Attorney General Faces Scrutiny On Capitol Hill

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Attorney General Eric Holder heard complaints Wednesday from both Democratic and Republican senators when he testified at a Judiciary Committee hearing. Democrats said Holder has not done enough to reverse Bush-era policies, and Republicans said he has gone too far.

ROBERT SIEGEL, host:

From NPR News, this is ALL THINGS CONSIDERED. I'm Robert Siegel.

MICHELE NORRIS, host:

And I'm Michele Norris.

And today in Washington, Attorney General Eric Holder faced attacks from senators on both sides of the aisle. Some Democrats accused him of retaining too many counterterrorism policies left over from the Bush administration. Republicans said he's making rush decisions that put American lives at risk.

NPR's Ari Shapiro was at today's oversight hearing.

ARI SHAPIRO: Things have changed dramatically since the last time the Senate Judiciary Committee had an oversight hearing for the Justice Department. There is a new president, a new attorney general, and a new top Republican on the committee: Senator Jeff Sessions of Alabama.

Senator JEFF SESSIONS (Republican, Alabama): It is difficult for me to tell you this: I am disappointed.

SHAPIRO: The man who preceded Sessions in this role was a moderate. In fact, Arlen Specter was so moderate, he recently became a Democrat. Sessions made it clear he is no Democrat. He said Holder is too soft on terrorism. He accused the attorney general of caving to pressure from the left to release Justice Department memos authorizing harsh interrogations.

Sen. SESSIONS: The lawful and wise thing to do would have been to keep our secrets secret. Yet you did not. Instead you've now given a critical piece of information to our enemies.

SHAPIRO: The way these hearings generally go, the president's party plays defense. But today, Democrats doled out their fair share of attacks, as well.

This was Senate Judiciary Committee Chairman Patrick Leahy.

Senator PATRICK LEAHY (Democrat, Vermont; Chairman, Senate Judiciary Committee): I may know bones of the fact I've been troubled to see the continuation of the Bush administration's practice of asserting these state secrets privilege in attempt to shut down lawsuits.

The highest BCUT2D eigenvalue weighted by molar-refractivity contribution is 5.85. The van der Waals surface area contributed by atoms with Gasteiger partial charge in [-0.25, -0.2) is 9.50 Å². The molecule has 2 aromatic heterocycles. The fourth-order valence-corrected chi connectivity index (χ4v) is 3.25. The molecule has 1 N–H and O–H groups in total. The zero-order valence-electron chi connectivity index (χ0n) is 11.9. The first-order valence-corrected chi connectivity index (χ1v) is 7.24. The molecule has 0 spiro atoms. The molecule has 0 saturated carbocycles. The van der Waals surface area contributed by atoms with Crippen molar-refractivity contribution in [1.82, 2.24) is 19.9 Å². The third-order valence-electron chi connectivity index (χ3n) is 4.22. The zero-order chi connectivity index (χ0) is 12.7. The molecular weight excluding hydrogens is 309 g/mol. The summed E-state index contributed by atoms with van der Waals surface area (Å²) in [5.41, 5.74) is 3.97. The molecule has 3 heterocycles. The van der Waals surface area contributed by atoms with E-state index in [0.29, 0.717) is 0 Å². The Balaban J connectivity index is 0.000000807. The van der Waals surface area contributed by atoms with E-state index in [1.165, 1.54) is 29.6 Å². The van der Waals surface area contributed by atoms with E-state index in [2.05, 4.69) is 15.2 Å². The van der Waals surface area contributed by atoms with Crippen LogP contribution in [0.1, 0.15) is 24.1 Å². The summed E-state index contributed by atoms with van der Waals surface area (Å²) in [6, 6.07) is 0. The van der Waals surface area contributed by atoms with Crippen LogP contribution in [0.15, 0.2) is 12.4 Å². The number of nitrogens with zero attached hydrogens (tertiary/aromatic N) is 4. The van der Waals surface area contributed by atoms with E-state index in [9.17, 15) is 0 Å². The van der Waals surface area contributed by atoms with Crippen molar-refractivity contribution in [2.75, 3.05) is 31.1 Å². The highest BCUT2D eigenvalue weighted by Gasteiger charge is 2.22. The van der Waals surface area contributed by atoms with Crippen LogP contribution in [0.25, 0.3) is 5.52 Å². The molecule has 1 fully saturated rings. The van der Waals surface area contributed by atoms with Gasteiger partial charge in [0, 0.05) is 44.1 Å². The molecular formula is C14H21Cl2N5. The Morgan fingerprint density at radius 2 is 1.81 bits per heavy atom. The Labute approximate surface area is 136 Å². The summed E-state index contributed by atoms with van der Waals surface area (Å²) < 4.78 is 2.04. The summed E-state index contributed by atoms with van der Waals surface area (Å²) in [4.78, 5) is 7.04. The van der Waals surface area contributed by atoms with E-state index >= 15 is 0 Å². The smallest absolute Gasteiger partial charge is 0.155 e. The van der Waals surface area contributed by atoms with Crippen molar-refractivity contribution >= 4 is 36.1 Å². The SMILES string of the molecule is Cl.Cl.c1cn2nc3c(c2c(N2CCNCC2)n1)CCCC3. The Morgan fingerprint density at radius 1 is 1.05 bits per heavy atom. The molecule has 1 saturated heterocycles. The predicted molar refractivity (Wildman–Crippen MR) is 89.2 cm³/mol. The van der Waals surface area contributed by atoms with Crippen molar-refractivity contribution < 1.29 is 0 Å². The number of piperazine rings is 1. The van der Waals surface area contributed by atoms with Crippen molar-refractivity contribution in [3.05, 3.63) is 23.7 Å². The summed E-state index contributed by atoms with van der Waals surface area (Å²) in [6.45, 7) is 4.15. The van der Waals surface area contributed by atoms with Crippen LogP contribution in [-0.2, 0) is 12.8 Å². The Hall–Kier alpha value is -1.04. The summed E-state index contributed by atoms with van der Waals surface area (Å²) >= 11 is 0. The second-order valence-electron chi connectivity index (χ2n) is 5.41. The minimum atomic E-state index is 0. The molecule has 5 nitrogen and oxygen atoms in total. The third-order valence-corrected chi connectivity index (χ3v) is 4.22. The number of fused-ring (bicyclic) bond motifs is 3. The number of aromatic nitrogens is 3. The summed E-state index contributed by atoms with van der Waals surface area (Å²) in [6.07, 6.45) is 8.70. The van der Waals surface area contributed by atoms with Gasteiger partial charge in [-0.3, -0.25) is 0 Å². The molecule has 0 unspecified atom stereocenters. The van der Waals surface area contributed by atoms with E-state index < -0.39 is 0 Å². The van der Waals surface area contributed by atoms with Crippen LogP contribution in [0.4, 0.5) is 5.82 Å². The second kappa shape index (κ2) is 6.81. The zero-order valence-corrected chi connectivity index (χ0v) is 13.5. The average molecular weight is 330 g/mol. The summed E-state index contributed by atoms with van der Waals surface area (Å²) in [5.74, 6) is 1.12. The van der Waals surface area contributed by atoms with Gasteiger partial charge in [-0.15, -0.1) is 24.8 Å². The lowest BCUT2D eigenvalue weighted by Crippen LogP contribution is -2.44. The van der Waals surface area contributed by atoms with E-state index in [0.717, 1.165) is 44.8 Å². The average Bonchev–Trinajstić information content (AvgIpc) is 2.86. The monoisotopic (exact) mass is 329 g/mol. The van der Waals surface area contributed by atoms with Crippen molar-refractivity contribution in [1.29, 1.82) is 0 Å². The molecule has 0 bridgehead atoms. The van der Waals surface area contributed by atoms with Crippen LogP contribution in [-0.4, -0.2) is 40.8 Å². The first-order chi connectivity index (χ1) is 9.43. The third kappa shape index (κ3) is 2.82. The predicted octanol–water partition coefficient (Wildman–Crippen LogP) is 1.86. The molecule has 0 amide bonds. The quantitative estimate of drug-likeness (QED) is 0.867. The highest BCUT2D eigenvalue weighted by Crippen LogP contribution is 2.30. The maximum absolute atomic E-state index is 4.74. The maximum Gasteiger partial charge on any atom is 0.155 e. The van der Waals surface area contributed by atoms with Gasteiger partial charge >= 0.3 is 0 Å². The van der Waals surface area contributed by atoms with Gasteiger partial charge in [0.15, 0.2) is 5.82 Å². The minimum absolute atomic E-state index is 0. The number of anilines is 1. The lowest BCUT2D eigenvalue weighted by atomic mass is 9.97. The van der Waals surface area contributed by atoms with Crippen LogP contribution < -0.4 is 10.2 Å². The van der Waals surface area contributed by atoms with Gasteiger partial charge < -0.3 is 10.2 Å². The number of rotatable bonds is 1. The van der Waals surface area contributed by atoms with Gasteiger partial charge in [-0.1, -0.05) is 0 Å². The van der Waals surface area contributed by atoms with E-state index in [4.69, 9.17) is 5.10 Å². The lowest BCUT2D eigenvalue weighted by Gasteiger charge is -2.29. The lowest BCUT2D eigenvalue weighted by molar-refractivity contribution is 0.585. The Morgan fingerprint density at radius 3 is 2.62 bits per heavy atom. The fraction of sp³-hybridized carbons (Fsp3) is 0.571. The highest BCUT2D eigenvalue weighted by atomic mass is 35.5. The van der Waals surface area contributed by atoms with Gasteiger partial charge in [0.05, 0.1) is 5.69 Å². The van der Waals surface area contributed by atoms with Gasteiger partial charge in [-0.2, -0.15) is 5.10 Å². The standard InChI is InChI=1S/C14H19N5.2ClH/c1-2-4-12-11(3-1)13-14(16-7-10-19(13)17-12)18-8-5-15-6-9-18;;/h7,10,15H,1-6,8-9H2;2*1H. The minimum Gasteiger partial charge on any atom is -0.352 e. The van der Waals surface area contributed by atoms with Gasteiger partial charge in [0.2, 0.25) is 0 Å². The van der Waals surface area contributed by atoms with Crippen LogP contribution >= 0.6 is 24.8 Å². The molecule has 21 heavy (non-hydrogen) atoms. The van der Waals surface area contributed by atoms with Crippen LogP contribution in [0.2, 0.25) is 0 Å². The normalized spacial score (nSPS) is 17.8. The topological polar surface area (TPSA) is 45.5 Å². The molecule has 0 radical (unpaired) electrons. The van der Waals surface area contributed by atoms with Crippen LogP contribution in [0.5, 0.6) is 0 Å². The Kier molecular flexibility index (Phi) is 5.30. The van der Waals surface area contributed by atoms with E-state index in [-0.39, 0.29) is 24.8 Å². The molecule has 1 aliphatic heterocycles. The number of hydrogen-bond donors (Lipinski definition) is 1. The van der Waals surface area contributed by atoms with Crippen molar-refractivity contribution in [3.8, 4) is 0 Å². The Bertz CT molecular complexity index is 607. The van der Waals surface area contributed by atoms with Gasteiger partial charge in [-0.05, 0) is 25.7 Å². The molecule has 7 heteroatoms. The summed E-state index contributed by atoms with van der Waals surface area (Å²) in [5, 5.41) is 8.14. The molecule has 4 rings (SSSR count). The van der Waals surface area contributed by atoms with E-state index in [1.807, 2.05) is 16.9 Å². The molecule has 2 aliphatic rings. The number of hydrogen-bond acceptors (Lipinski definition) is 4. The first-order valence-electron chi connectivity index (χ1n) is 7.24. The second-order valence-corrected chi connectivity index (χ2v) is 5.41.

SHAPIRO: In three major cases, the Obama administration has held to the Bush era position that a judge should throw out a court case because a trial would compromise state secrets. One case involved rendition for torture and the other two involved wiretapping.

Congress is about to consider a law that would revise the state secrets privilege. And today, senators of both parties hammered the attorney general over the fact that the Justice Department has not offered an opinion on the proposed law. Holder said it's coming.

Mr. ERIC HOLDER (United States Attorney General): We have some proposals that we have been working on that I think we're going to make public in a matter of days, that we would put forth for consideration by this committee and by Congress generally about the way in which we think we should handle the state secret issue.

SHAPIRO: Perhaps the biggest thorn in this administration's side is Guantanamo Bay. Republican Senator Lindsey Graham of South Carolina captured a sentiment that's common on Capitol Hill.

Senator LINDSEY GRAHAM (Republican, South Carolina): I see a chance to start over here. But the problem the American people have, and I think members of the committee on both sides now, is that we need a plan.

SHAPIRO: Some Democrats have said they feel hung out to dry on Guantanamo. President Obama promised to close the prison. Five months later, lawmakers are still asking for a plan. Holder, again, said, it's coming.

Here's Senator Graham.

Sen. GRAHAM: Of the 250 people we have at Guantanamo Bay, what percentage do you think, at the end of the day, will go through a military commission Article Three Court?

Mr. HOLDER: It's hard to say at this point. I'm not sure the trends have necessarily developed. We've gone through about half of the detainees at this point. I don't think we're going to have a very huge number…

Sen. GRAHAM: Yeah, would you say less than 25 percent, 25 percent or less?

SHAPIRO: After a long pause, Holder said that might be about right.

If some detainees will be transferred to foreign countries and others will be tried in the U.S. that leaves a third category of people whom might be held indefinitely without trial. Senators wanted to know what the rules for that detention could be. And again, Holder did not have firm answers.

Mr. HOLDER: It's not clear to me that there are going to be people in that third category. But the president, in his speech, indicated the possibility exists that people could be placed in that category. But it will only happen pursuant to, really, I think, pretty robust due process procedures.

SHAPIRO: Such as regular judicial review and congressional oversight. Some Democrats have said the very idea of prolonged detention without trial violates American values and the Constitution. But Republican Senator Lindsey Graham said, I think you're on the right track.

Ari Shapiro, NPR News, Washington.

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